Law360 (July 9, 2020, 10:28 PM EDT) -- New York state court administrators have given the all-clear to resume some in-person trials in Albany, Westchester County and parts of Long Island, with the first set to be a Nassau County bench trial for murder beginning Monday.
The courts system announced Wednesday that courts in Albany, White Plains, Nassau County and Suffolk County could restart "a limited number of bench trials in civil matters" beginning Thursday and Friday. Those areas correspond to the third, ninth and 10th state court districts.
But in practice, the first trial won't be until Monday, in Nassau County, according to courts spokesperson Lucian Chalfen. Nassau County resident Faye Doomchin, who faces second-degree murder charges for stabbing a houseguest she had just met, will waive her right to a jury trial, according to her lawyer, Robert Gottlieb of Gottlieb & Janey LLP.
Doomchin, who has been in prison since August 2018, has a long history of severe mental illness and should have had a trial before now, but the county district attorney refused Gottlieb's entreaties for an online trial amid the COVID-19 pandemic, the attorney said.
"The judge and the DA will confirm that I made an all-out effort to convince everybody to try the case remotely, 100% by Skype," Gottlieb said Thursday. "My concern was Faye being in jail."
"When I say that I have been screaming and begging for a trial going back to March, I am not exaggerating," Gottlieb said. The matter was originally set for trial on Feb. 19 and has been pushed back nine times, court records show.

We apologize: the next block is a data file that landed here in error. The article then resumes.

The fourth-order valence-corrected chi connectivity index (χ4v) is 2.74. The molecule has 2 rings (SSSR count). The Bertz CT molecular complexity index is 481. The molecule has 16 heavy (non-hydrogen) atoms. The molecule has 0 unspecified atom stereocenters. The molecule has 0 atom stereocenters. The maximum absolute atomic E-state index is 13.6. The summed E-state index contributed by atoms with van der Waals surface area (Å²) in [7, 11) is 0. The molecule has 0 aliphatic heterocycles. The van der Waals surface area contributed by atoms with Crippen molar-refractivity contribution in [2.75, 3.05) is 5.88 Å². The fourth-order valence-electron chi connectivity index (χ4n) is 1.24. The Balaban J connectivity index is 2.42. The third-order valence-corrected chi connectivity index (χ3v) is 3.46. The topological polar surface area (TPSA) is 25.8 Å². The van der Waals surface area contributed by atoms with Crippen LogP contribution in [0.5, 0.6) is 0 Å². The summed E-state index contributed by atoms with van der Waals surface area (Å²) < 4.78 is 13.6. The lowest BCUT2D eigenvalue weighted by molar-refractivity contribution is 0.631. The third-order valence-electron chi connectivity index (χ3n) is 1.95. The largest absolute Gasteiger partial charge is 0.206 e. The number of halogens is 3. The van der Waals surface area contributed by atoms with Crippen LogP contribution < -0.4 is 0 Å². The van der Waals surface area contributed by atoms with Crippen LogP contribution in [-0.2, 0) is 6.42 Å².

Chalfen said Friday that, under court administration orders, there "would have been no way that Nassau would have been able to hold any kind of a proceeding before the 26th" of June, including online proceedings.
In an email, Nassau County DA spokesman Brendan Brosh said, "Due to administrative orders from the Office of Court Administration, a trial in this matter was not possible after March 16. We cannot have trials when they are prohibited. Now that Nassau County has met the various public health benchmarks, we – and the court system – are ready for trial."
Brosh also said that, under current state law, his county is one of 35 in New York that are not allowed to utilize virtual appearances, and that his office has sought amendments to this statute "for years."
"We welcome the technological innovations that [have] been put in place since the pandemic and hope that the statute will be changed, and they remain in place when the public health emergency subsides," Brosh said.
The lawyers, judge and court reporter will appear in person, Gottlieb said. Doomchin will be brought to court by prison personnel for at least the first day, when she must sign her jury trial waiver, a requirement that the judge wouldn't permit to be performed over Skype, Gottlieb said.
One witness will be allowed to appear remotely, a key expert on mental illness who lives in Wyoming, Gottlieb said. Other witnesses will appear in person, sitting in the jury gallery.